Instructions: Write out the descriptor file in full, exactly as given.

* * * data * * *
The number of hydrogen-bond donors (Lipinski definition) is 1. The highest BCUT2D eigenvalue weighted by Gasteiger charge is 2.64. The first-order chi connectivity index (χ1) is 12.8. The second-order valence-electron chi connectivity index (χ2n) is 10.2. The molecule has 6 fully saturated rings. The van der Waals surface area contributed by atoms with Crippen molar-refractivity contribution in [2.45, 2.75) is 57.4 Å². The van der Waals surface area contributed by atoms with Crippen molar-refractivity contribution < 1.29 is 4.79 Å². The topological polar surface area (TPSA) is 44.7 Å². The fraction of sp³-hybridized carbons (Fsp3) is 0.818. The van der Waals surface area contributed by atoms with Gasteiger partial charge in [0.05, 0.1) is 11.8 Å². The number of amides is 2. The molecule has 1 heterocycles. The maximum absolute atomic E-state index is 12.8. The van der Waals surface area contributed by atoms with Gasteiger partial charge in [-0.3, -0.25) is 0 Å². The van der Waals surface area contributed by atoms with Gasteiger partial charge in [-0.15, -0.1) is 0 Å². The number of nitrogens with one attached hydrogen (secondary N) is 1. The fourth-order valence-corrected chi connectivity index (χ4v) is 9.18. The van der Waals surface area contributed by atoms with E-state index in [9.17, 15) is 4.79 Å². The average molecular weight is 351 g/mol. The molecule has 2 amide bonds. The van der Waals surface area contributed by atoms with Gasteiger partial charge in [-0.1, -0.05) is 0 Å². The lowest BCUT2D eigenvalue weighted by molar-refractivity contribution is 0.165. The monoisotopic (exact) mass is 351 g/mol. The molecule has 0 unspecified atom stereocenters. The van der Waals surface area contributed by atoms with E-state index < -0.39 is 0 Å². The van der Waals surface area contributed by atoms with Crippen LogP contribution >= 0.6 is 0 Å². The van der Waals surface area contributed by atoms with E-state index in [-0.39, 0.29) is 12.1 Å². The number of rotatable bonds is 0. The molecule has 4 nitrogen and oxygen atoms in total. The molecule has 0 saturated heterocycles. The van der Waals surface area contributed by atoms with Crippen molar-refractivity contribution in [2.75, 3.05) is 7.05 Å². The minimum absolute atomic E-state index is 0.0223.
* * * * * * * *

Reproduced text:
The number of hydrogen-bond donors (Lipinski definition) is 1. The highest BCUT2D eigenvalue weighted by Gasteiger charge is 2.64. The first-order chi connectivity index (χ1) is 12.8. The second-order valence-electron chi connectivity index (χ2n) is 10.2. The molecule has 6 fully saturated rings. The van der Waals surface area contributed by atoms with Crippen molar-refractivity contribution in [2.45, 2.75) is 57.4 Å². The van der Waals surface area contributed by atoms with Crippen molar-refractivity contribution < 1.29 is 4.79 Å². The topological polar surface area (TPSA) is 44.7 Å². The fraction of sp³-hybridized carbons (Fsp3) is 0.818. The van der Waals surface area contributed by atoms with Gasteiger partial charge in [0.05, 0.1) is 11.8 Å². The number of amides is 2. The molecule has 1 heterocycles. The maximum absolute atomic E-state index is 12.8. The van der Waals surface area contributed by atoms with Gasteiger partial charge in [-0.3, -0.25) is 0 Å². The van der Waals surface area contributed by atoms with Gasteiger partial charge in [-0.15, -0.1) is 0 Å². The number of nitrogens with one attached hydrogen (secondary N) is 1. The fourth-order valence-corrected chi connectivity index (χ4v) is 9.18. The van der Waals surface area contributed by atoms with E-state index in [9.17, 15) is 4.79 Å². The average molecular weight is 351 g/mol. The molecule has 2 amide bonds. The van der Waals surface area contributed by atoms with Gasteiger partial charge in [-0.1, -0.05) is 0 Å². The lowest BCUT2D eigenvalue weighted by molar-refractivity contribution is 0.165. The monoisotopic (exact) mass is 351 g/mol. The molecule has 0 unspecified atom stereocenters. The van der Waals surface area contributed by atoms with E-state index < -0.39 is 0 Å². The van der Waals surface area contributed by atoms with Crippen LogP contribution >= 0.6 is 0 Å². The van der Waals surface area contributed by atoms with E-state index in [-0.39, 0.29) is 12.1 Å². The number of rotatable bonds is 0. The molecule has 4 nitrogen and oxygen atoms in total. The molecule has 0 saturated heterocycles. The van der Waals surface area contributed by atoms with Crippen molar-refractivity contribution in [2.75, 3.05) is 7.05 Å². The minimum absolute atomic E-state index is 0.0223.